It is probably nothing on the ‘default funds in awards’ debate, but responses to the Rudd Government discussion paper on a national superannuation clearing house and improved framework for reducing ‘lost’ accounts revealed some deep divisions among industry players.

SuperChoice, which is already the country’s largest clearing house, handed in a proposal which retains an element of current industry practice, in that it allows a multiplicity of providers such as banks and payroll offices to continue competing for contribution capture work from employers.

However under SuperChoice’s model, it would become the central data exchange to which all those contributions were transmitted, and the so-called ‘Superannuation Industry Exchange’ (SIX) would carry out the subsequent validation, clearing, recon­ciliation, aggregation and distribution of the monies, acting as a single source of truth.

“This hybrid model combines the industry scale and manageability of a single infrastructure along with the wide distribution and employer value-added capability of a multiple provider model, with minimum disruption to current market norms,” the submission says.

SuperChoice sees the SIX evolving beyond choice transaction validation and clearing services to perhaps become an automated rollover hub, or support a lost or multiple member reunification framework.

SuperChoice says the SIX should be industry-owned and governed, and be able to interface with a “variety of communications protocols”.

There is a faint echo of Super­choice’s proposal in that from the Association of Superannuation Funds of Australia (ASFA), which says that all existing clearing houses and payroll systems should be permitted to perform their current functions, but with refer­ence to an industry-owned and oper­ated “central data exchange” to which all funds would be required to provide and update information.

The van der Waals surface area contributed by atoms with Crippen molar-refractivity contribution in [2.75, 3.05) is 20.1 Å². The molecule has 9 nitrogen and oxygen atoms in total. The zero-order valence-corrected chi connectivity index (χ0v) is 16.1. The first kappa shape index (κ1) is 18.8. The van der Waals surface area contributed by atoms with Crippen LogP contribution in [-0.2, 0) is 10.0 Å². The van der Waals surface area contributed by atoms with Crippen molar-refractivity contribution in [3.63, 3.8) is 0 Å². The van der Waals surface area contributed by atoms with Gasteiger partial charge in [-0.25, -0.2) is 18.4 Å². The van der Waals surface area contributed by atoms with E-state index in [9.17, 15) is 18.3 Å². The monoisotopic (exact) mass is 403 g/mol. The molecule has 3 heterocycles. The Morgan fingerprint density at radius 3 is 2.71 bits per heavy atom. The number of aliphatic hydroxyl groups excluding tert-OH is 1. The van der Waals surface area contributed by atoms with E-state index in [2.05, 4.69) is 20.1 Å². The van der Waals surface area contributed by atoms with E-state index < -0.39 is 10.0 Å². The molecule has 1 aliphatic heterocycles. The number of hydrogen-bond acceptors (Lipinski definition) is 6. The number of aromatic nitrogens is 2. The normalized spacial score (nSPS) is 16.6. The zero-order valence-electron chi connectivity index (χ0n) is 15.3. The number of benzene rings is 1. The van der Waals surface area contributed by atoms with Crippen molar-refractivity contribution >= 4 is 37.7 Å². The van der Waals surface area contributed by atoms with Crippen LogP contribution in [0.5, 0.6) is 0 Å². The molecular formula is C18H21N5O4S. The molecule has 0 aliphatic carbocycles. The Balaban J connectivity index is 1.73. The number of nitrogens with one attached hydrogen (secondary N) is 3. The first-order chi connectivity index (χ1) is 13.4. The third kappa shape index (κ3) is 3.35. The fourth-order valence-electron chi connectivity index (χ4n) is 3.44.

The ASFA proposal says an industry-standard electronic format for accepting and delivering contribution information and payments should be an operating condition for every clearing house.

The AIST, meanwhile, has come out against the need for any centralised clearing house at all, but has backed AusFund’s proposal that it be the default national ERF provider.

The centralised clearing house would be irrelevant to a major source of higher administration costs – small businesses which remit by paper – and according to AIST, those businesses large enough to run a payroll system are already able to electronically transact with multiple super funds through those facilities.

It does admit the upfront validation promised by the centralised clearing house is an attraction, but argues it can be achieved by other means.

AIST’s submission derides clearing houses, arguing their typical business plan depends on delaying the pay­ment of employer contributions to the destination funds, so that a ‘turn’ may be taken on overnight money markets, with a sizeable opportunity cost borne by fund members.

The “interposing” of a monopoly clearing house between funds adminis­trators and employers would “seriously impact on their current capacity to interact to resolve issues around contri­bution payment”, the AIST submission says.

It also suggests APRA’s current power to audit administrators be ex­tended to a power to licence them, with the capacity to transact electronically and efficiently a licence condition.

AIST says many of the benefits of a central clearing house could be replicat­ed by three measures: the development of standardised, mandated contribution protocols for employers large and small; a tightening of regulations such that an employer’s SG obligations were not met until correct monies had been paid to an employees’ correct fund, not merely the clearing house as applies now; and permitting employers to use Tax File Numbers as the main identifier on contributions they remit, and building on the ATO’s existing database as the industry’s ‘central data exchange’.

The latter will not help the masses of ‘lost’ super accounts with no TFN attached – as applies to 70 per cent of the 1.88 million members of Australia’s largest eligible rollover fund (ERF), AUSfund – and in its submission, AUSfund points out that cross-fund matching will remain vital (it boasts that its 2008 cross-matching campaign assisted over 100,000 members to reclaim almost $40 million of their lost super).

Out of the 16 ERFs currently operating, AUSfund points out that it holds by far the highest proportion of the 6.4 million accounts currently ‘lost’ throughout Australia, and appointing it as the ERF responsible for managing Australia’s lost super problem would allow the super industry to continue to deal with an organisation with which they were familiar.

 

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